Oppression In Antigone

Decent Essays

In many historical and present instances, expression of individual opinion and rights are often oppressed. Such an idea is present in Sophocles’s Antigone, excerpts from Henry Thoreau’s “Civil Disobedience” essay, and the article “PRO/CON: Is Snowden a hero or traitor” by Mark Weisbrot and James Carafano. Each piece of literature provides a perspective on the topic of oppression and its effect on the human society. The oppression of others’ rights, opinions, and freedom often negatively affects society and damages the mentality of its people.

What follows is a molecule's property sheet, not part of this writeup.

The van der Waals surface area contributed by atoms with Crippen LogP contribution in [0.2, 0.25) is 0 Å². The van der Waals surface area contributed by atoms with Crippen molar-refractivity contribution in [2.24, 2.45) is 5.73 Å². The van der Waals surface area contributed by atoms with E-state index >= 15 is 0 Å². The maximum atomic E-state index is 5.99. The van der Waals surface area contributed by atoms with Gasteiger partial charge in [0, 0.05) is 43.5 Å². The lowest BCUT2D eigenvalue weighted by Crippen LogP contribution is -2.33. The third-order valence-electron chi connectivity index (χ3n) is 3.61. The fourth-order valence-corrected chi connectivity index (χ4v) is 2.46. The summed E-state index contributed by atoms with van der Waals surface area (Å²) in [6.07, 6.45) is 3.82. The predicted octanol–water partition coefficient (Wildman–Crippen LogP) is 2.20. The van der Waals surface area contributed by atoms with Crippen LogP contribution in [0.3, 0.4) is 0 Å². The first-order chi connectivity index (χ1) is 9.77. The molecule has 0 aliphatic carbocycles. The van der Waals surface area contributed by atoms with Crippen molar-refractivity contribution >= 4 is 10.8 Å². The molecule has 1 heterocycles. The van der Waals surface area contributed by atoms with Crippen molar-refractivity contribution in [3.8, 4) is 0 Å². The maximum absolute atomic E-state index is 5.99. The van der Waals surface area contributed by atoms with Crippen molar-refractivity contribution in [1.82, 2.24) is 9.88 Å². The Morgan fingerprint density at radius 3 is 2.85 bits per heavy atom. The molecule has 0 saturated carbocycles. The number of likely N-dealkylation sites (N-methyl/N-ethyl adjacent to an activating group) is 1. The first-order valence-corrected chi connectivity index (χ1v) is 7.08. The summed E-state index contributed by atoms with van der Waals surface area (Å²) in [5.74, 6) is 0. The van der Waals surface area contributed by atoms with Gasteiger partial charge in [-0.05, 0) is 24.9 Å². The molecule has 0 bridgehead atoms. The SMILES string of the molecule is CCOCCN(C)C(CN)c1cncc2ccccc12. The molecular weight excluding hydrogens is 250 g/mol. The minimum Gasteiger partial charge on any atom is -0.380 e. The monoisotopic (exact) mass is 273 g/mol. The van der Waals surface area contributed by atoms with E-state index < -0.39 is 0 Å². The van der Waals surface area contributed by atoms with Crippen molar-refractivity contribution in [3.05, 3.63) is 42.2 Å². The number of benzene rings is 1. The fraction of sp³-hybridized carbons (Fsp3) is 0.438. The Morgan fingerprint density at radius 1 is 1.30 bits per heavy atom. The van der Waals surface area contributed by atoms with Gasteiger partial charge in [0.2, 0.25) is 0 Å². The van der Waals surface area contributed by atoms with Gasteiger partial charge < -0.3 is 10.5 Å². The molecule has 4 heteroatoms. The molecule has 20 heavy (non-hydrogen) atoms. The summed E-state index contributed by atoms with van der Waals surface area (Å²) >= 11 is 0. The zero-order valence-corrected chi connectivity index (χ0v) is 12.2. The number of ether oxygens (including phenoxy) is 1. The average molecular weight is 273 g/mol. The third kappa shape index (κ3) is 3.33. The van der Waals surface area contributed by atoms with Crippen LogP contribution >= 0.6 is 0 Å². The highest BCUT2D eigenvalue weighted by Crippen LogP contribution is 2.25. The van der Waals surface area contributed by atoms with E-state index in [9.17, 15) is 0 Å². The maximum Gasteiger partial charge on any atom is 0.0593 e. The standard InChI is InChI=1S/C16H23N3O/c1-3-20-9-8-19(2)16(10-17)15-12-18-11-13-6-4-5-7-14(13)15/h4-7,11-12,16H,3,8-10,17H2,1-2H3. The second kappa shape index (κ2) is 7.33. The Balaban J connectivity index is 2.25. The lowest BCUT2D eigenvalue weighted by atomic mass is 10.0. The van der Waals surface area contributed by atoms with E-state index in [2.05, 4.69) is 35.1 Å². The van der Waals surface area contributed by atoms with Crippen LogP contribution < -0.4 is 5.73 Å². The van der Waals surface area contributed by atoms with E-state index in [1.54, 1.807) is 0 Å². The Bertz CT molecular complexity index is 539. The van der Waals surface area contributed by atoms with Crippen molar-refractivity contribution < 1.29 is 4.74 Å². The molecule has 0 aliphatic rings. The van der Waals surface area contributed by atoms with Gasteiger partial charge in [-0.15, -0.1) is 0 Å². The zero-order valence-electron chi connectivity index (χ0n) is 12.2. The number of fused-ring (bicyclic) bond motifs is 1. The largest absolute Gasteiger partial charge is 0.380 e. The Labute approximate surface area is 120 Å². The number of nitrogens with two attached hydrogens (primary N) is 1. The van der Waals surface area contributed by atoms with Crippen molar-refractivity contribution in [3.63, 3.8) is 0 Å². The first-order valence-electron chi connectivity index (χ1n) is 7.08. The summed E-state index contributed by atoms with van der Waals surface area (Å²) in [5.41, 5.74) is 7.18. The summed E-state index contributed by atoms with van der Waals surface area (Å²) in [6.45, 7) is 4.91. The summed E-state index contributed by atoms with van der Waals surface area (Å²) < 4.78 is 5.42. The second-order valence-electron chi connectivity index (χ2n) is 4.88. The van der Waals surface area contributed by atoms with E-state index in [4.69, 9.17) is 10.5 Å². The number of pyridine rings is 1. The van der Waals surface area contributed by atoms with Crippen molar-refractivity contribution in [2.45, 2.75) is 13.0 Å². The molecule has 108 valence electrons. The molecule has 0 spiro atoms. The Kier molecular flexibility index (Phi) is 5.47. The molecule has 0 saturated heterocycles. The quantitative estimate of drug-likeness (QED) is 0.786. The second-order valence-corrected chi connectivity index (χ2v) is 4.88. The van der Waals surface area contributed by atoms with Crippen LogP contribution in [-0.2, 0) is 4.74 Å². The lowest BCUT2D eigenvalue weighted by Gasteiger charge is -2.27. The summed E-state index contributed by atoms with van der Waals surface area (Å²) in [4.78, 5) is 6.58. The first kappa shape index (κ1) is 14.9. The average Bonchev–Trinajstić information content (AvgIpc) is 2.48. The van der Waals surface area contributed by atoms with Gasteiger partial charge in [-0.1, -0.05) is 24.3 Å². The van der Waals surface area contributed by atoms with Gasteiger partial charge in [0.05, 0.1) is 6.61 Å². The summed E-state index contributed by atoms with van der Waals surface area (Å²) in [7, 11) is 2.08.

One perspective of oppression in Antigone is demonstrated through the conflict between Creon and Antigone regarding the burial of Polyneices, Antigone’s brother. Creon is the king of Thebes, and constantly has to assert his power, even if it means suppressing others’ opinions. When Antigone disagrees with his decree of allowing the burial of only one of her brothers, she defiantly performs a burial ritual for the other. Creon is outraged and issues the punishment of death upon Antigone, and condemns her sister Ismene for the same crime “for they are but women, and even brave men run when they see death coming” (Sophocles 460-465). It is clear that the main issue is not about Antigone breaking the law; but that she is an inferior woman who is expressing her opinions against someone of a higher standing. Creon oppresses Antigone for her gender and refuses to acknowledge her perspective because he would rather “lose to a man, at least”

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